The winner is awarded the Silver Stone Trophy (which has been handed out to the top team in Europe since 1997) and they earn a spot in the Victoria Cup, where they face off against an NHL team.

The New York Rangers beat Metallurg Magnitogorsk in the inaugural Victoria Cup; this September it'll be the Chicago Blackhawks and the ZSC Lions. The IIHF wants the Stanley Cup champion to play in the winner-takes-all game, but so far the NHL has said no.

Unfortunately, due to the global economic crisis, the 2009-10 Champions Hockey League season has been cancelled, but the IIHF says it WILL be back.

The IIHF also states in a press release that the NHL has "declared interested to join" the league.

How that'll work though, I have no idea.

Last year, the group stages ran for three days in October, two days in November and one day in December; the semi-finals went one day in December and one in January and the finals were near the end of January.

If the NHL team(s) had to play in the group stages, they'd somehow have to find time during the busy regular season to play these games, whether here in North America or over in Europe. You'd almost think they'd have to schedule it during the summer, but I don't see that working either.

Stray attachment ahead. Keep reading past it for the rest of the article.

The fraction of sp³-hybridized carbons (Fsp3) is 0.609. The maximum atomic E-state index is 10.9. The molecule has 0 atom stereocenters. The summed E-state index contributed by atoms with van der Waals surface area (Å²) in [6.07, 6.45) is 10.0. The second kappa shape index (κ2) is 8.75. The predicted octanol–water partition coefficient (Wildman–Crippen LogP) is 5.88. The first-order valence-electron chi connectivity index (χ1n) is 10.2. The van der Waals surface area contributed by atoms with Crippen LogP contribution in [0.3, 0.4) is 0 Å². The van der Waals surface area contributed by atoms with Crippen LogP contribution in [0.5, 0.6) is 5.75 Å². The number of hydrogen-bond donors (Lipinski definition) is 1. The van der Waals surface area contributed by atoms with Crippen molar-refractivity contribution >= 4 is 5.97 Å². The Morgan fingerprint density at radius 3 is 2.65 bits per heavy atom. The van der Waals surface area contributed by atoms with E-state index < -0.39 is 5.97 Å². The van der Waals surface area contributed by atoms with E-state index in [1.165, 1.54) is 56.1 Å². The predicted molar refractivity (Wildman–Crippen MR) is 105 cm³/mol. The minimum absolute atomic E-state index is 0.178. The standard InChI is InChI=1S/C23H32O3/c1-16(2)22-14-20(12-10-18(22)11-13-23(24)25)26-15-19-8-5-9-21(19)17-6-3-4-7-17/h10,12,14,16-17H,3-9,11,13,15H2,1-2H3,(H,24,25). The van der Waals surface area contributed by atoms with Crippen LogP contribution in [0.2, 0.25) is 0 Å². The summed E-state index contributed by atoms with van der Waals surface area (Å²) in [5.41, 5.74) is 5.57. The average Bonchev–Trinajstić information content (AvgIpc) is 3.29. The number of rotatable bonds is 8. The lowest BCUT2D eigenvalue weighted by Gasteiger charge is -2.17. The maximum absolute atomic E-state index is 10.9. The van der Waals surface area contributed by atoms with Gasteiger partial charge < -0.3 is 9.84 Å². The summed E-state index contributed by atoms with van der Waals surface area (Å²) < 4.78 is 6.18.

So it seems like an unlikely prospect, but it's defintiely an interesting thought! One way it could almost work is if they made a North American pool, with the top few teams in the NHL and the AHL making up the group. But even then, I just don't see it happening...

What do you think, would you like to see more interaction between the top-level clubs in Europe and the best teams in North America?

Let Kerrzy read it to you here:

Kerrzy's Notebook: Self-Promotion to Avoid Demotion

Most professional athletes rely on their on-field/on-ice/on-turf performance to garner interest at the end of a contract. Not English soccer player Michael Owen though, he relies on brochures...

Oh, how the mighty have fallen!